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A heart as sensitive to joy and fear? *
And some, perchance, might wage an equal strife,
Some few, to nobler being wrought,
Co-rivals in the nobler gift of thought. †

Yet these delight to celebrate
Laurell'd War and plumy State;
Or in verse and music dress

Tales of rustic happiness-
Pernicious tales ! insidious strains !

That steel the rich man's breast,

And mock the lot unblest,
The sordid vices and the abject pains,
Which evermore must be

The doom of ignorance and penury! I
But you, free Nature's uncorrupted child,
You hail'd the Chapel § and the Platform wild,

Where once the Austrian fell

Beneath the shaft of Tell !
O Lady, nursed in pomp and pleasure !
Whence learnt you that heroic measure ?


You were a mother ! That most holy name,

Which Heaven and Nature bless, I may not vilely prostitute to those

Whose infants owe them less

* But many of thy many fair compeers

Have frames as sensible of joys and fears :-1799. + The plastic powers of thought.-16. | Poverty-ib. & Hail'd the low Chapel, &c.-ib.



Than the poor caterpillar owes

Its gaudy parent fly. You were a mother ! at your bosom fed The babes that loved you. You, with laughing

eye, Each twilight-thought, each nascent feeling read, Which you yourself created. Oh ! delight ! A second time to be a mother, Without the mother's bitter

groans :
Another thought, and yet another,

By touch, or taste, by looks or tones,
O'er the growing sense to roll,
The mother of


infant's soul !
The Angel of the Earth, who, while he guides

His chariot-planet round the goal of day,
All trembling gazes on the eye of God,
A moment turn'd his awful face

away ; And as he view'd you, from his aspect sweet

New influences in your being rose,
Blest intuitions and communions fleet
With living Nature, in her joys and woes !

Thenceforth your soul rejoiced to seet
The shrine of social Liberty !
O beautiful ! O Nature's child !
'Twas thence you hail'd the Platform wild,

Where once the Austrian fell

Beneath the shaft of Tell !
O Lady, nursed in pomp and pleasure !
Thence learnt you that heroic measure.

* Than the poor reptile owes- -1799.
+ O Lady! thence you joy'd to see -ib.


Vix ea nostra voco.
WHAT statesmen scheme and soldiers

Whether the Pontiff or the Turk
Will e'er renew th'expiring lease
Of empire ; whether war or peace
Will best play off the Consul's game;

What fancy-figures, and what name
Half-thinking sensual France, a natural slave,
On those ne'er broken chains, her self-forged chains,

will grave;

Disturb not me! Some tears I shed
When bow'd the Swiss his noble head;
Since then, with quiet heart have view'd
Both distant fights and treaties crude,
Whose heap'd-up terms, which fear compels,

(Live Discord's green combustibles, And future fuel of the funeral pyre) Now hide, and soon, alas ! will feed the low-burnt


Tranquillity! thou better name
Than all the family of Fame !
Thou ne'er wilt leave my riper age
To low intrigue, or factious rage ;
For oh ! dear child of thoughtful Truth,

* Printed in the Morning Post, Dec. 4, 1801. Reprinted without the first two stanzas in the first number of The Friend, 1809.

To thee I gave my early youth, And left the bark, and blest the steadfast shore, Ere yet the tempest * rose and scared me with its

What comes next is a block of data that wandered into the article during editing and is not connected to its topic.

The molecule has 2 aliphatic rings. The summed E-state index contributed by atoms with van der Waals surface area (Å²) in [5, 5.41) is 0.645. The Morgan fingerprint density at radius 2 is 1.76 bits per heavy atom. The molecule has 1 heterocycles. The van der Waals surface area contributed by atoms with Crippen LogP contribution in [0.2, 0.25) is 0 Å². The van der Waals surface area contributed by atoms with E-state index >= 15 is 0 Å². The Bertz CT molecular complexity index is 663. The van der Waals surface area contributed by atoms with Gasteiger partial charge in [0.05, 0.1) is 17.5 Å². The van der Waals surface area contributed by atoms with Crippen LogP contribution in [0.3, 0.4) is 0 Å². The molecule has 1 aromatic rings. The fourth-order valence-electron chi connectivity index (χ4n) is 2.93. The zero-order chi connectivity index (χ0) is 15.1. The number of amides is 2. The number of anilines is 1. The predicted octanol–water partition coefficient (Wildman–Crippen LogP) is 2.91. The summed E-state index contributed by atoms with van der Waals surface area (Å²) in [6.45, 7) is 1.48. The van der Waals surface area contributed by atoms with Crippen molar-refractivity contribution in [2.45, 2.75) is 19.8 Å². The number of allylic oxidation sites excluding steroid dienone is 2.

Who late and lingering seeks thy shrine,
On him but seldom, Power divine,
Thy spirit rests ! Satiety
And Sloth, poor counterfeits of thee,
Mock the tired worldling. Idle Hope

And dire Remembrance interlope,
To vex the feverish slumbers of the mind :
The bubble floats before, the spectre stalks behind.

But me thy gentle hand will lead †
At morning through the accustom'd mead;
And in the sultry summer's heat
Will build me up a mossy seat ;
And when the gust of Autumn crowds,

And breaks the busy moonlight clouds,
Thou best the thought canst raise, I the heart attune,
Light as the busy clouds, calm as the gliding moon.

The feeling heart, the searching soul,
To thee I dedicate the whole !
And while within myself I trace
The greatness of some future race,
Aloof with hermit-eye I scan

The present works of present man-
A wild and dream-like trade of blood and guile,
Too foolish for a tear, too wicked for a smile !
* The storm-wind-1801. of The Power divine will lead-il.

She best the thought will lift-il.


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Late, late yestreen I saw the new Moon,
With the old Moon in her arms;
And I fear, I fear, my Master dear!
We shall have a deadly storm.



WELL! If the Bard was weather-wise, who made

! The grand old ballad of Sir Patrick Spence, This night, so tranquil now, will not go hence Unroused by winds, that ply a busier trade Than those which mould yon cloud in lazy flakes Or the dull sobbing draft, that moans and rakes

Upon the strings of this Eolian lute,

Which better far were mute.
For lo ! the New-moon winter-bright !
And overspread with phantom light,
(With swimming phantom light o'erspread

But rimm'd and circled by a silver thread)
I see the old Moon in her lap, foretelling

The coming-on of rain and squally blast. And oh! that even now the gust were swelling,

And the slant night-shower driving loud and fast !

* Printed in The Morning Post, Oct. 4, 1802. The poem in its original form is addressed to “Edmund,” not, as in the later version, to a “lady."

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